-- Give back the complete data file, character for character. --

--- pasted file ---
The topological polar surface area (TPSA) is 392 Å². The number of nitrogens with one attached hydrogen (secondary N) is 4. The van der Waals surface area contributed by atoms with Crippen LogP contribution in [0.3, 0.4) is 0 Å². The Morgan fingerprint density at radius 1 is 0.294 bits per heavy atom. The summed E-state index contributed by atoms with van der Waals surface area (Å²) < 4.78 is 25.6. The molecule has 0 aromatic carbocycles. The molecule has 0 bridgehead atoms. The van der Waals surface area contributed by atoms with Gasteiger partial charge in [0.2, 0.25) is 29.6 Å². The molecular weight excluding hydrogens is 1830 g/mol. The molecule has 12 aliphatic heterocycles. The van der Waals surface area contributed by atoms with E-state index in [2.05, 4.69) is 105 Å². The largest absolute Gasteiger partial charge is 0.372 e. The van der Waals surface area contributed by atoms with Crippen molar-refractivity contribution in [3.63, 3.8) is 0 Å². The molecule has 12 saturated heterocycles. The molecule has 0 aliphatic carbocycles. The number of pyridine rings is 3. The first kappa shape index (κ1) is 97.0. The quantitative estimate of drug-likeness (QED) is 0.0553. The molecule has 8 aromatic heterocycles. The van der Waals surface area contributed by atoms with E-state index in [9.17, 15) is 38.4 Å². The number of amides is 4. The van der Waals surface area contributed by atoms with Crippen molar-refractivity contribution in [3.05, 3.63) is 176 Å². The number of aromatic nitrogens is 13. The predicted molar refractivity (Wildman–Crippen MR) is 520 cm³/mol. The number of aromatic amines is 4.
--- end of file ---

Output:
The topological polar surface area (TPSA) is 392 Å². The number of nitrogens with one attached hydrogen (secondary N) is 4. The van der Waals surface area contributed by atoms with Crippen LogP contribution in [0.3, 0.4) is 0 Å². The Morgan fingerprint density at radius 1 is 0.294 bits per heavy atom. The summed E-state index contributed by atoms with van der Waals surface area (Å²) < 4.78 is 25.6. The molecule has 0 aromatic carbocycles. The molecule has 0 bridgehead atoms. The van der Waals surface area contributed by atoms with Gasteiger partial charge in [0.2, 0.25) is 29.6 Å². The molecular weight excluding hydrogens is 1830 g/mol. The molecule has 12 aliphatic heterocycles. The van der Waals surface area contributed by atoms with E-state index in [2.05, 4.69) is 105 Å². The largest absolute Gasteiger partial charge is 0.372 e. The van der Waals surface area contributed by atoms with Crippen molar-refractivity contribution in [3.63, 3.8) is 0 Å². The molecule has 12 saturated heterocycles. The molecule has 0 aliphatic carbocycles. The number of pyridine rings is 3. The first kappa shape index (κ1) is 97.0. The quantitative estimate of drug-likeness (QED) is 0.0553. The molecule has 8 aromatic heterocycles. The van der Waals surface area contributed by atoms with E-state index in [9.17, 15) is 38.4 Å². The number of amides is 4. The van der Waals surface area contributed by atoms with Crippen molar-refractivity contribution in [3.05, 3.63) is 176 Å². The number of aromatic nitrogens is 13. The predicted molar refractivity (Wildman–Crippen MR) is 520 cm³/mol. The number of aromatic amines is 4.